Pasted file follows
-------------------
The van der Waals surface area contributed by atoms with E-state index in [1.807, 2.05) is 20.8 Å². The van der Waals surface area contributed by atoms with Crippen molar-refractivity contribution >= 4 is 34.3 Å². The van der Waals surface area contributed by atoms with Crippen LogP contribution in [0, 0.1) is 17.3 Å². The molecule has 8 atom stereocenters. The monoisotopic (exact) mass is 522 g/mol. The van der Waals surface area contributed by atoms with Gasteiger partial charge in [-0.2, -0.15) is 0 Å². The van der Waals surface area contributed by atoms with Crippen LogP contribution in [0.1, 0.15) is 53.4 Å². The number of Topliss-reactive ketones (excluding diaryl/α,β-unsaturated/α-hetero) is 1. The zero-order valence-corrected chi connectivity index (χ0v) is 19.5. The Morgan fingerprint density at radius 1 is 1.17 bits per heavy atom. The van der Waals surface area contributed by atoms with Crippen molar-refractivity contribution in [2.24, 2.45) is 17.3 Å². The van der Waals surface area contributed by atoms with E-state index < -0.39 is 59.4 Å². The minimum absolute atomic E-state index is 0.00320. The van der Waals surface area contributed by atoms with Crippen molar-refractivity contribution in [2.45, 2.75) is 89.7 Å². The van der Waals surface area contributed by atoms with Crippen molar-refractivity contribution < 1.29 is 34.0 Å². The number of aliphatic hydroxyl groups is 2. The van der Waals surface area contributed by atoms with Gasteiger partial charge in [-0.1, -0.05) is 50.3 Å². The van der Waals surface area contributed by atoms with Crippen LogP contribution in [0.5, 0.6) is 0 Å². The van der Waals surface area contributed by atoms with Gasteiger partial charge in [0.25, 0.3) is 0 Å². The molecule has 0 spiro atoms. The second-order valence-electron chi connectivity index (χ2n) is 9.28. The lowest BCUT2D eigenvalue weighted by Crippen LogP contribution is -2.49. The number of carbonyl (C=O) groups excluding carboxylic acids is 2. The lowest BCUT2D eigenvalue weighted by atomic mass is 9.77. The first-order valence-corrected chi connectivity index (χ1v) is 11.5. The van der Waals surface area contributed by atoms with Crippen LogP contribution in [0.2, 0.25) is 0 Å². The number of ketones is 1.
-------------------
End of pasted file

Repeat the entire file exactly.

The van der Waals surface area contributed by atoms with E-state index in [1.807, 2.05) is 20.8 Å². The van der Waals surface area contributed by atoms with Crippen molar-refractivity contribution >= 4 is 34.3 Å². The van der Waals surface area contributed by atoms with Crippen LogP contribution in [0, 0.1) is 17.3 Å². The molecule has 8 atom stereocenters. The monoisotopic (exact) mass is 522 g/mol. The van der Waals surface area contributed by atoms with Gasteiger partial charge in [-0.2, -0.15) is 0 Å². The van der Waals surface area contributed by atoms with Crippen LogP contribution in [0.1, 0.15) is 53.4 Å². The number of Topliss-reactive ketones (excluding diaryl/α,β-unsaturated/α-hetero) is 1. The zero-order valence-corrected chi connectivity index (χ0v) is 19.5. The Morgan fingerprint density at radius 1 is 1.17 bits per heavy atom. The van der Waals surface area contributed by atoms with Crippen molar-refractivity contribution in [2.24, 2.45) is 17.3 Å². The van der Waals surface area contributed by atoms with E-state index < -0.39 is 59.4 Å². The minimum absolute atomic E-state index is 0.00320. The van der Waals surface area contributed by atoms with Crippen molar-refractivity contribution in [2.45, 2.75) is 89.7 Å². The van der Waals surface area contributed by atoms with Crippen molar-refractivity contribution < 1.29 is 34.0 Å². The number of aliphatic hydroxyl groups is 2. The van der Waals surface area contributed by atoms with Gasteiger partial charge in [-0.1, -0.05) is 50.3 Å². The van der Waals surface area contributed by atoms with Crippen LogP contribution in [0.5, 0.6) is 0 Å². The van der Waals surface area contributed by atoms with Gasteiger partial charge in [0.25, 0.3) is 0 Å². The molecule has 0 spiro atoms. The second-order valence-electron chi connectivity index (χ2n) is 9.28. The lowest BCUT2D eigenvalue weighted by Crippen LogP contribution is -2.49. The number of carbonyl (C=O) groups excluding carboxylic acids is 2. The lowest BCUT2D eigenvalue weighted by atomic mass is 9.77. The first-order valence-corrected chi connectivity index (χ1v) is 11.5. The van der Waals surface area contributed by atoms with Crippen LogP contribution in [0.2, 0.25) is 0 Å². The number of ketones is 1.